Positive coping and religious involvement: ORA = .58, NORA = .62,
Negative coping and religious involvement: ORA = .09, NORA = .03, IR .14
Emotion and Mood variables.
Correlations indicated positive coping was
moderately associated with positive affect (.29) and negative coping with
negative affect (.42) (Stanford et al., 2021) using the Positive and Negative Affect scales (PANAS; Watson et al., (1988). The same team also examined the
Brief RCOPE with mental health symptoms using the Depression, Anxiety, Stress
Scale 21 (DASS-21; Lovibond & Lovibond, 1995). Negative coping was also
linked to stress (39), anxiety (.40), and depression (.41). There was a weak,
albeit statistically significant relationship between positive religious coping
and anxiety (.16) but not for either stress or depression.
and her colleagues (2022) studied religious coping in a sample of Christian
outpatients who experienced anxiety or depression. They used an 11-item Dutch
language version of the Brief RCOPE, which had alpha values of positive = .74
and negative = .71. The results indicated a statistically significant
correlation between negative religious coping and lower wellbeing.
To see the relationship between the Brief RCOPE and the RSS (Religious and Spiritual Struggles) measures, see Wilt et al. (2022).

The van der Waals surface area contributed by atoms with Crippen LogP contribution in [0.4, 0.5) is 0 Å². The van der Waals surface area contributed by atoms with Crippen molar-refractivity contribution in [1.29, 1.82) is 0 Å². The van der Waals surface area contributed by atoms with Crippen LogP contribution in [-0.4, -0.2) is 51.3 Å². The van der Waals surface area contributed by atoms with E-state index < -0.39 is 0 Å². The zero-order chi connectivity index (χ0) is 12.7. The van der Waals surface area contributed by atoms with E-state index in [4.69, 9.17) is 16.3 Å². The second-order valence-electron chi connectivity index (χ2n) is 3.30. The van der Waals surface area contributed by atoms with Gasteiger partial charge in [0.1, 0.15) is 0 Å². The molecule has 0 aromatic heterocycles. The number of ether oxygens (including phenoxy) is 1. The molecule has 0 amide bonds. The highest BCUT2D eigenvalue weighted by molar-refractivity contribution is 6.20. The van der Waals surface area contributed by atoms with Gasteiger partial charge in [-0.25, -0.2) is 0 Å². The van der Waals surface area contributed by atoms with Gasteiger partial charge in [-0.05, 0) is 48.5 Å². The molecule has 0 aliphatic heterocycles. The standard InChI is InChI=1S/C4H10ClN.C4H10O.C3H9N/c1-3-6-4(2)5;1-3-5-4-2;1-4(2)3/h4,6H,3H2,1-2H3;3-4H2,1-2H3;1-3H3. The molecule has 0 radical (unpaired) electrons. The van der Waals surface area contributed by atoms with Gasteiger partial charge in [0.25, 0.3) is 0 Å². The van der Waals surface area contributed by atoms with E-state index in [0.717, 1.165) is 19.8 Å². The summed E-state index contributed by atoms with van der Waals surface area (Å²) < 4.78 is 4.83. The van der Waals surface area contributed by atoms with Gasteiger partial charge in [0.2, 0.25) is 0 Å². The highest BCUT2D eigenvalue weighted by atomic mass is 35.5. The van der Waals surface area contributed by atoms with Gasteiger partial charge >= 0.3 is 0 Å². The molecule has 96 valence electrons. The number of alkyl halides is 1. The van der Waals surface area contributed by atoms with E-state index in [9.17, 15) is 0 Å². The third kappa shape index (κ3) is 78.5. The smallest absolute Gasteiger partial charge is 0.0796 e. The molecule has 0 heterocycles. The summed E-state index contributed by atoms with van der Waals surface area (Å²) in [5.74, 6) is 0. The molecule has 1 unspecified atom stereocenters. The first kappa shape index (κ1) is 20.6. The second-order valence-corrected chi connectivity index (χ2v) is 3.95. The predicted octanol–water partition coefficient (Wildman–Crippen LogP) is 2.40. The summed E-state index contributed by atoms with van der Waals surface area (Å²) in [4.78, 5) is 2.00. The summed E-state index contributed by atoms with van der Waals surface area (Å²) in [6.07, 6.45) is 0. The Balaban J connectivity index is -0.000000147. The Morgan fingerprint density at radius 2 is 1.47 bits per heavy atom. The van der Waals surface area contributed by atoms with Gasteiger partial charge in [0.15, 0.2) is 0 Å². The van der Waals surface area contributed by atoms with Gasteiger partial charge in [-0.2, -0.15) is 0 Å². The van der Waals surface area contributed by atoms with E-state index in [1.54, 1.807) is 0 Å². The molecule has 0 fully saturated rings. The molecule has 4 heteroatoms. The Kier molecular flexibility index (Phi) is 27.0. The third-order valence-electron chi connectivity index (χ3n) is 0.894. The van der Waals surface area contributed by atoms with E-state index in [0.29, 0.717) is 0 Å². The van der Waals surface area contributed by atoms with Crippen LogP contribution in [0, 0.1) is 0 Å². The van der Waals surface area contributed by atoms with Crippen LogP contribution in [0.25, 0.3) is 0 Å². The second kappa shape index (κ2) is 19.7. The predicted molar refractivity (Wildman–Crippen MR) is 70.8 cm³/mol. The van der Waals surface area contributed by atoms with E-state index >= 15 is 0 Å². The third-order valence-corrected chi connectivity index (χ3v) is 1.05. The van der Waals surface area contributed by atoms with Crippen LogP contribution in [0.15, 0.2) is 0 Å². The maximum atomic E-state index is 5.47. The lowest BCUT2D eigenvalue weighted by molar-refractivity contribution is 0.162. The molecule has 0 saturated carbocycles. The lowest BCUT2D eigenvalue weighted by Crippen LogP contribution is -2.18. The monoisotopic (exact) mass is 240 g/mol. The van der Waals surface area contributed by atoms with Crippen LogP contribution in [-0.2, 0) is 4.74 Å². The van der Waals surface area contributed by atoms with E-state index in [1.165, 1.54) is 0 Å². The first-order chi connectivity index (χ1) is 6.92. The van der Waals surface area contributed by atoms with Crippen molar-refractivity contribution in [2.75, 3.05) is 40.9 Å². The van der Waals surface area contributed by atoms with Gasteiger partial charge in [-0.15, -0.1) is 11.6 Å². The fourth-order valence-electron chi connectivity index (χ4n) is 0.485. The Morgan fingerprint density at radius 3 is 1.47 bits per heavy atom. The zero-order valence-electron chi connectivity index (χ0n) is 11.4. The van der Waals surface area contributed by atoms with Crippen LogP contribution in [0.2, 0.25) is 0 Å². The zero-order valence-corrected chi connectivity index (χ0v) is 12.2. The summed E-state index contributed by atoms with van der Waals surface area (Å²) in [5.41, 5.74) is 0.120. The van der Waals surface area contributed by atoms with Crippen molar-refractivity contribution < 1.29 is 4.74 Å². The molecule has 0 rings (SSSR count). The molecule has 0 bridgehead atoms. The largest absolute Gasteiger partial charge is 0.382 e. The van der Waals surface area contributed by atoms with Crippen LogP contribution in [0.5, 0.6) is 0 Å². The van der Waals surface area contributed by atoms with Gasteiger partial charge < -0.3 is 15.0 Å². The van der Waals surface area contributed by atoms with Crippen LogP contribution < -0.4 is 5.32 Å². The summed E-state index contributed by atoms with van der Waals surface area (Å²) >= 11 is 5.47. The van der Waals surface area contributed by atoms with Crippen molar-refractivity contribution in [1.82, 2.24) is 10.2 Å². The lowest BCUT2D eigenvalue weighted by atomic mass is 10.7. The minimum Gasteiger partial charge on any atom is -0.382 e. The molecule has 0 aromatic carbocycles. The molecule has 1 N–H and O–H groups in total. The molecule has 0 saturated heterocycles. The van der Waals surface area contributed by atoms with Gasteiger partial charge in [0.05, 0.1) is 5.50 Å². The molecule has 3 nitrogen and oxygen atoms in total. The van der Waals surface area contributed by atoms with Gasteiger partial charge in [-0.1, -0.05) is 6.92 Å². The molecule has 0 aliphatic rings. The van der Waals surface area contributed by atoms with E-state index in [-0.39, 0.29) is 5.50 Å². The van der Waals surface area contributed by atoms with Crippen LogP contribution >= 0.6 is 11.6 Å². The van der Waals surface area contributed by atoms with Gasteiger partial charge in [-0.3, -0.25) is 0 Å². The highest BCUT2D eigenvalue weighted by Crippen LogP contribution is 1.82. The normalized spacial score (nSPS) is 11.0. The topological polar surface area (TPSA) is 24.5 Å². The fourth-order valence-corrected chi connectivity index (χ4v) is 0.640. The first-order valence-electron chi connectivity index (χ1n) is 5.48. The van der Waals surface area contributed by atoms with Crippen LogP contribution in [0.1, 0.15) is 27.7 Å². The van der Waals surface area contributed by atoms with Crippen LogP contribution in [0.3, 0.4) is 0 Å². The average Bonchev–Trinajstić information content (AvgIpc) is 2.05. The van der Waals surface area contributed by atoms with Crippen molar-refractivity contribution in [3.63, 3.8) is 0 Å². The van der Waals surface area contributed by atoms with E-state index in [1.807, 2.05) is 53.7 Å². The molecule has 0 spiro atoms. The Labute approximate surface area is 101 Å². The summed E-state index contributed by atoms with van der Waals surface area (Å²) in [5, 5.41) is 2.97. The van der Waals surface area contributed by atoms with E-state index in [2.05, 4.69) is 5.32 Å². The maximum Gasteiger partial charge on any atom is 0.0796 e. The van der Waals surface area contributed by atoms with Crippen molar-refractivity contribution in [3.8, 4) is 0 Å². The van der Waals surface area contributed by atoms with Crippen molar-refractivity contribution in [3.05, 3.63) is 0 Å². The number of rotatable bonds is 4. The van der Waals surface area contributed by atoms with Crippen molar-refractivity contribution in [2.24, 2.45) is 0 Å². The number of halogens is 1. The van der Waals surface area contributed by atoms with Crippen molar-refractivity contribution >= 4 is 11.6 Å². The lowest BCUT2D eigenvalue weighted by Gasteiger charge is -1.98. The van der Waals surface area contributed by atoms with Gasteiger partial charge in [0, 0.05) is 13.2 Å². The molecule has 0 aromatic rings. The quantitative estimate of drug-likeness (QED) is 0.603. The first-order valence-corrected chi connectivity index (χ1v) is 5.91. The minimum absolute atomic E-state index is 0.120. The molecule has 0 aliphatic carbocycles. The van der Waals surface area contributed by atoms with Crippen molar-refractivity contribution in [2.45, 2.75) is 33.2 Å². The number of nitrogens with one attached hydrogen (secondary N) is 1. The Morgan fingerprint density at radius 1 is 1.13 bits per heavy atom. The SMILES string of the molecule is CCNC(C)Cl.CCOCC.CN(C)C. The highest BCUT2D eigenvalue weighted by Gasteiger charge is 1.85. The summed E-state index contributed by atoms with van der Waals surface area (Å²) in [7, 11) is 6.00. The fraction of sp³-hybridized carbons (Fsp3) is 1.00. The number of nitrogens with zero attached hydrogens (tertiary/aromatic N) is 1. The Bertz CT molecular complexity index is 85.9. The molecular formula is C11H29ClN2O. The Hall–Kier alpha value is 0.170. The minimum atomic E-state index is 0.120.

RCOPE Scale Items
The items for the RCOPE and the Brief RCOPE can be found in a downloadable pdf available 12 January 2020 ( I cannot guarantee the link will always be operative.)
Learn more about creating surveys
Cite This Blog Post
Sutton, G.W. (2020, January 12). Religious Coping: The Brief RCOPE
scale. Assessment, Statistics, & Research. https://statistics.suttong.com/ 2020/01/religious-coping-brief-rcope-scale.html
Pargament, K. I. (1997). The psychology of religion and coping: Theory, research, practice. New York: Guilford Press. Available used and new on AMAZON
Pargament, K., Feuille, M., & Burdzy, D. (2011). The brief RCOPE: Current psychometric status of a short measure of religious coping. Religions, 2 (1), 51-76. https://doi.org/10.3390/rel2010051
Sapp, J. F. (2011). Exploring the relationships between spiritual well-being, religious distress, and depression among freshmen in a Christian university [ProQuest Information & Learning]. In Dissertation Abstracts International: Section B: The Sciences and Engineering (Vol. 72, Issue 4–B, p. 2446).
Stanford, M. S.,
Oxhandler, H. K., & Ellor, J. W. (2021). Assessing the usefulness of the
God Questionnaire. Psychology of Religion and Spirituality, 13(1),
Verhoeff-Korpershoek, A., Le Comte-van der Burg, M., Vrijmoeth, C., & Schaap-Jonker, H. (2022). A quasi-experimental study of an adjunctive, online psychoeducational module on religious coping for Christian outpatients with depression or anxiety. Psychology of Religion and Spirituality. https://doi.org/10.1037/rel0000457
Wilt, J. A., Exline, J. J., & Pargament, K. I. (2022). Coping with religious and spiritual struggles: Religious and secular techniques. Spirituality in Clinical Practice. https://doi.org/10.1037/scp0000289.supp (Supplemental)
See the reference section in the above references for extensive references to the RCOPE in research.
(many free downloads)
Applied Statistics Concepts for Counselors on AMAZON or GOOGLE
A related book
by Pargament and Exline
Spiritually Integrated Psychotherapy
by Kenneth Pargament